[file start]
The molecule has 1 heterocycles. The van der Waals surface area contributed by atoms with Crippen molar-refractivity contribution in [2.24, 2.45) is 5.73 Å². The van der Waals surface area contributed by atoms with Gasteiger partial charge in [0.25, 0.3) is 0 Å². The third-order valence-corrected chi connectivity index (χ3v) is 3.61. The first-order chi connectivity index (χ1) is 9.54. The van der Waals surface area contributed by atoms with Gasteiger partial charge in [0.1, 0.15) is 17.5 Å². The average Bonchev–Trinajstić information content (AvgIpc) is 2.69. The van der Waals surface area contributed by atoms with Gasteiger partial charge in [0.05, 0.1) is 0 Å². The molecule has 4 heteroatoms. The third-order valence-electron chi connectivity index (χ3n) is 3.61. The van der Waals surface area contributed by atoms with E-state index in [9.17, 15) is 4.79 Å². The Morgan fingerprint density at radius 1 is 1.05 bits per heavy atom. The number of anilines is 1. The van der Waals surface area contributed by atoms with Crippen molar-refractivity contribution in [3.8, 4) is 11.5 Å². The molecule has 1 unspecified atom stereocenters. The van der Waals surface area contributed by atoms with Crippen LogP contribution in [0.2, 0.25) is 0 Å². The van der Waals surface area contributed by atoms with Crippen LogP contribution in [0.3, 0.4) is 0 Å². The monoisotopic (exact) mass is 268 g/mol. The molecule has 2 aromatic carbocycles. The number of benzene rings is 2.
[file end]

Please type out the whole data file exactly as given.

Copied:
The molecule has 1 heterocycles. The van der Waals surface area contributed by atoms with Crippen molar-refractivity contribution in [2.24, 2.45) is 5.73 Å². The van der Waals surface area contributed by atoms with Gasteiger partial charge in [0.25, 0.3) is 0 Å². The third-order valence-corrected chi connectivity index (χ3v) is 3.61. The first-order chi connectivity index (χ1) is 9.54. The van der Waals surface area contributed by atoms with Gasteiger partial charge in [0.1, 0.15) is 17.5 Å². The average Bonchev–Trinajstić information content (AvgIpc) is 2.69. The van der Waals surface area contributed by atoms with Gasteiger partial charge in [0.05, 0.1) is 0 Å². The molecule has 4 heteroatoms. The third-order valence-electron chi connectivity index (χ3n) is 3.61. The van der Waals surface area contributed by atoms with E-state index in [9.17, 15) is 4.79 Å². The Morgan fingerprint density at radius 1 is 1.05 bits per heavy atom. The number of anilines is 1. The van der Waals surface area contributed by atoms with Crippen molar-refractivity contribution in [3.8, 4) is 11.5 Å². The molecule has 1 unspecified atom stereocenters. The van der Waals surface area contributed by atoms with Crippen LogP contribution in [0.2, 0.25) is 0 Å². The van der Waals surface area contributed by atoms with Crippen LogP contribution in [0.3, 0.4) is 0 Å². The monoisotopic (exact) mass is 268 g/mol. The molecule has 2 aromatic carbocycles. The number of benzene rings is 2.